Perceptions of lymphoedema treatment in patients with breast cancer - a patient perspective

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Lymphoedema after breast cancer surgery is a chronic condition. Lymphoedema treatment consists of information/advice, compression, physical exercise, skin care, and manual lymph drainage. Little is known about how patients experience, adapt, and respond to lymphoedema treatment. Thus, the purpose of the study was to investigate and describe women's perceptions of lymphoedema treatment after breast cancer surgery. Sixteen women with breast-cancer-related lymphoedema, recruited from four hospitals and two rehabilitation clinics, participated in the study. Semi-structured interviews were conducted and analysed using a phenomenographic method. Five qualitatively different categories of description could be identified: uncertainty, disappointment, guilt and shame, safety, and autonomy. The categories could be described based on a two-dimensional structure: the patients role (internal vs. external locus of control) and an understanding of lymphoedema as a chronic disease or a burden. The study has provided a deeper understanding of different ways in which patients perceive and respond to lymphoedema treatment. The present findings enable the lymphoedema therapist to individualise treatment and counselling based on each patient's approach to the patient role, ability to take responsibility for treatment, and acceptance of lymphoedema as a chronic disease.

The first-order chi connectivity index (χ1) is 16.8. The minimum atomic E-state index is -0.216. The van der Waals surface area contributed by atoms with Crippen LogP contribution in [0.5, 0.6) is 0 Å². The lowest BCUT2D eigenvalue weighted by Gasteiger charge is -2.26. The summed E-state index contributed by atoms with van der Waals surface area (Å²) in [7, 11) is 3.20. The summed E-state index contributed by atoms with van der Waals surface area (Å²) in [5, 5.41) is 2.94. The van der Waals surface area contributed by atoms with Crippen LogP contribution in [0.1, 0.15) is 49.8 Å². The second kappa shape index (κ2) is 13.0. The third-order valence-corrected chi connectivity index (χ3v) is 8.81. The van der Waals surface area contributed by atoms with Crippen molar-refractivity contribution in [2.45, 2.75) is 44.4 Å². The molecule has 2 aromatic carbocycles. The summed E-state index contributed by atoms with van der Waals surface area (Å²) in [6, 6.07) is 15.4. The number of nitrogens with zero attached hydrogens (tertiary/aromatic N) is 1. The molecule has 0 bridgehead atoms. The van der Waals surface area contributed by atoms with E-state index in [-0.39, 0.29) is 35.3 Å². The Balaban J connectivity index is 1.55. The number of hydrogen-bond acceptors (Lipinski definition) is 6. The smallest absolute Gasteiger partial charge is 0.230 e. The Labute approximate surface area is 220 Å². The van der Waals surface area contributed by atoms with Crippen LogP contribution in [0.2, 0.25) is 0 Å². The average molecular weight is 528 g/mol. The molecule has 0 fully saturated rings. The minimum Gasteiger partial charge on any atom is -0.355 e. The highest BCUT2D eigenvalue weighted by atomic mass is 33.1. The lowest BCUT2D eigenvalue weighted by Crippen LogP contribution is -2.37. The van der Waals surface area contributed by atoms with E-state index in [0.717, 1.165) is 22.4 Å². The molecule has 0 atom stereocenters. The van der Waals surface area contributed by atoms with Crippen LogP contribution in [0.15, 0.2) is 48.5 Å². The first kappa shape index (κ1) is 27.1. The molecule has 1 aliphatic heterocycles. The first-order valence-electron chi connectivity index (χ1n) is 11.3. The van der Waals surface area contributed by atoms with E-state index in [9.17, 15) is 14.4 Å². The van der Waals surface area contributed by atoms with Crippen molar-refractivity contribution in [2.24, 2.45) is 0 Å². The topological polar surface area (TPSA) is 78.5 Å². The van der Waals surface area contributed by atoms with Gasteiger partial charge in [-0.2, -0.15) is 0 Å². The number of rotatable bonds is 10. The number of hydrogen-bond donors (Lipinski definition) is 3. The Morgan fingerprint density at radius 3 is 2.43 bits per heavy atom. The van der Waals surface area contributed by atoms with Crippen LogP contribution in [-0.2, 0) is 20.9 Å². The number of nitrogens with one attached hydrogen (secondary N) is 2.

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Sidor (från-till)110-117
TidskriftScandinavian Journal of Caring Sciences
Utgåva nummer1
StatusPublished - 2015
Peer review utfördJa